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RadioShack Loses CFO as It Grapples with Solvency

RadioShack in New York
A RadioShack in New York. photo/ps

Troubled RadioShack Corporation announced on Monday that its new chief financial officer John Feray had left the firm on Friday for "personal reasons" and that Holly F. Etlin would replace him. Feray had only been with the 4,485 store chain since February. He leaves amidst a frenzy of activity by the company to secure financing to at least keep it solvent until the end of the Christmas buying season.

Ms. Etlin, a managing director of AlixPartners and longtime RadioShack advisor, served as RadioShack's interim CFO from July 2013 to February 2014.

The company announced in 2013 that it was in trouble and that it would cut its company-owned stores by a thousand as well as trim costs. However, its lenders objected, telling RadioShack that it could only close 200 stores this year without further approval.

On September 11, RadioShack's CEO Joe Magnacca stated that his company was running out of cash. "For the past 18 months we have been working hard on our turnaround plan," he said in a press release. He added, "While we are advancing on many fronts, we may need additional capital in order to complete our work."

The Wall Street Journal reported that RadioShack was in fact negotiating with investment bank UBS and hedge fund Standard General to secure $585 million "to keep the struggling electronics retailer out of bankruptcy."

The deal to save the brand is not certain.

Chart by Blue MauMau. Sources: 2014 press release, 2012 10K

What will happen to RadioShack's Dealers?

With luck, the financing deal will go through. A buyer or group of buyers could also emerge to take over the brand and implement their vision.

But in the foulest scenario, would franchise owners be able to survive should their franchisor RadioShack liquidate? As a whole, it is doubtful. RadioShack's dealers have no franchisee association that can collectively deal to pick up the pieces of a failed brand. They also are conditioned to look one way, to their franchisor, for instructions on store operations, remodeling, support, branding, franchise sales, marketing and merchandise. Worse yet, these electronic retailers occupy a changing and unforgiving sector of the retail market that is strewn with dead bodies — think of giant electronics retailer Circuit City liquidating in 2009 or Ultimate Electronics in 2011. RadioShack itself has not been able to reverse same-store sales (WSJ $$) that have plummeted ever deeper into the red since 2009.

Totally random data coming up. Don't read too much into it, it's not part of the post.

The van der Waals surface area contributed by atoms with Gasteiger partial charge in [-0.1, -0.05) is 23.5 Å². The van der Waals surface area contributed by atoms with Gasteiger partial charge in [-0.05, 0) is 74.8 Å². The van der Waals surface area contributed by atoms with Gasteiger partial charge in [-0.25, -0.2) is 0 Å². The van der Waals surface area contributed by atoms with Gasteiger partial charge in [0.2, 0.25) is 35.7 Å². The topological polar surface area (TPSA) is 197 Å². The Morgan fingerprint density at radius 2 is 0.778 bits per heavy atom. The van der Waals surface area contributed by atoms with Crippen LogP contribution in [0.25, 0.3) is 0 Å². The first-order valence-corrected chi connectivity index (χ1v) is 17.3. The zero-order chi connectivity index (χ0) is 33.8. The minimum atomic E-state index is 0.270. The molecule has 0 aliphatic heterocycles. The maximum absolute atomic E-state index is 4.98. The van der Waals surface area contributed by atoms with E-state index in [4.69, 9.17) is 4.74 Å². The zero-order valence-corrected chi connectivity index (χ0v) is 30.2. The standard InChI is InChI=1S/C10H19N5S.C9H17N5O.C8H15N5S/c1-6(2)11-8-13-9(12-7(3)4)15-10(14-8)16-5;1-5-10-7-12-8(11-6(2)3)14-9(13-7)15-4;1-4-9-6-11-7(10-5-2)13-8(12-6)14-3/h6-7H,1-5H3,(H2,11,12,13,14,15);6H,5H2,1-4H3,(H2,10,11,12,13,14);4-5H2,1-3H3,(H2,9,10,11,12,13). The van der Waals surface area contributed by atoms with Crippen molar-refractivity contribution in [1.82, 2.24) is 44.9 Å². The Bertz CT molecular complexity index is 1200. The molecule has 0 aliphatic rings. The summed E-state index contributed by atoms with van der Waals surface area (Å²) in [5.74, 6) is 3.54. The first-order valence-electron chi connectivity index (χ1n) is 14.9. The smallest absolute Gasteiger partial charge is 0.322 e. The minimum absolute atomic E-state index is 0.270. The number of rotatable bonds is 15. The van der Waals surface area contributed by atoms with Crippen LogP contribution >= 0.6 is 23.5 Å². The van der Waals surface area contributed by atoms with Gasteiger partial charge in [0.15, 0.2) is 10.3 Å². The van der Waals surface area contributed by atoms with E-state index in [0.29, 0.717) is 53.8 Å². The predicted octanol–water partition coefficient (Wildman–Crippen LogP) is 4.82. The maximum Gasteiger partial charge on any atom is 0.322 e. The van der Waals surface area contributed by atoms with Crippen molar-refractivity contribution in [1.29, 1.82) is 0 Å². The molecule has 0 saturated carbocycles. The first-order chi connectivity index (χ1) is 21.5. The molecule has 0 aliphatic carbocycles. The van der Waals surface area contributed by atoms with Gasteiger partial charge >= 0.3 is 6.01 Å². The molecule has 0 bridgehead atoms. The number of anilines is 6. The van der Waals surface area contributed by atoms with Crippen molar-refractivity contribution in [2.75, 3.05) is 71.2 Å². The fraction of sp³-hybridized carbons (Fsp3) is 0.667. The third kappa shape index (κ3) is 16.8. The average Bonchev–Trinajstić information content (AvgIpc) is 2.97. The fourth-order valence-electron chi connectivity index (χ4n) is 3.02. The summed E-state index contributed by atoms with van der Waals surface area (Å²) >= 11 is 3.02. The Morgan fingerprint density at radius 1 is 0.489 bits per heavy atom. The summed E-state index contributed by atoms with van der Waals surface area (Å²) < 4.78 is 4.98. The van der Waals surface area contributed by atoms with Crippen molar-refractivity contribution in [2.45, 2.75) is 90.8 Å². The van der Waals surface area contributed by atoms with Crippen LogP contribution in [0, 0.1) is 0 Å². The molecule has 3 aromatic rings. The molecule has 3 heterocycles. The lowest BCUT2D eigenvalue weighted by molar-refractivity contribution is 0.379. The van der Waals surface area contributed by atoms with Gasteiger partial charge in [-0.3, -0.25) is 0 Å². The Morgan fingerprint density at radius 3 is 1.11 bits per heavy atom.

Given this, it is hoped that some individual small box electronics retailers might be lucky enough to survive.

Bill Via, a South Carolina owner of a RadioShack franchise, thinks that at least his independently owned business Hurricane Electronics would survive such a devastation. Via is fortunate in that the non-compete stipulations in his RadioShack franchise contract is looser than many other franchise systems. It allows his company to expand into other types of electronic retailing services. Hurricane also sells car stereo installation and computer repair services. "If something happened and RadioShack didn't reorganize and pull up their business, we would still have all the other businesses we operate under this roof. We just wouldn't be buying merchandise from (RadioShack) anymore," said Via to Charleston's Post & Courier.

Yesterday's press release disclosed the chain's franchised stores are down to 900. That is down nearly 200 franchises from its financial filing at the end of 2012, when the chain disclosed it had 1,091 franchised outlets.

What happened to the brand?

Neil Cavuto of Fox Business News asks what happened to the iconic electronics chain and why has it struggled. Was online ordering the disruptive technology that made RadioShack's brick and mortar stores largely irrelevant, even a handicap, in the marketplace? Or, was it the radio in the RadioShack name that showed it was just too outdated? He concludes that although the chain was praised by experts for its stand-out customer service, the problem was "the customers this iconic brand was serving, was steadily shrinking." Cavuto concludes that the lesson for others from RadioShack may be that "answering your customers questions is one thing, but giving them a convincing reason to come into your store in the first place – well, that's quite another thing."

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About Don Sniegowski

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Don Sniegowski is editor of Blue MauMau, the daily news journal for franchise & small business owners. Call him at +1 (270) 321-1268, tweet @bluemaumau or email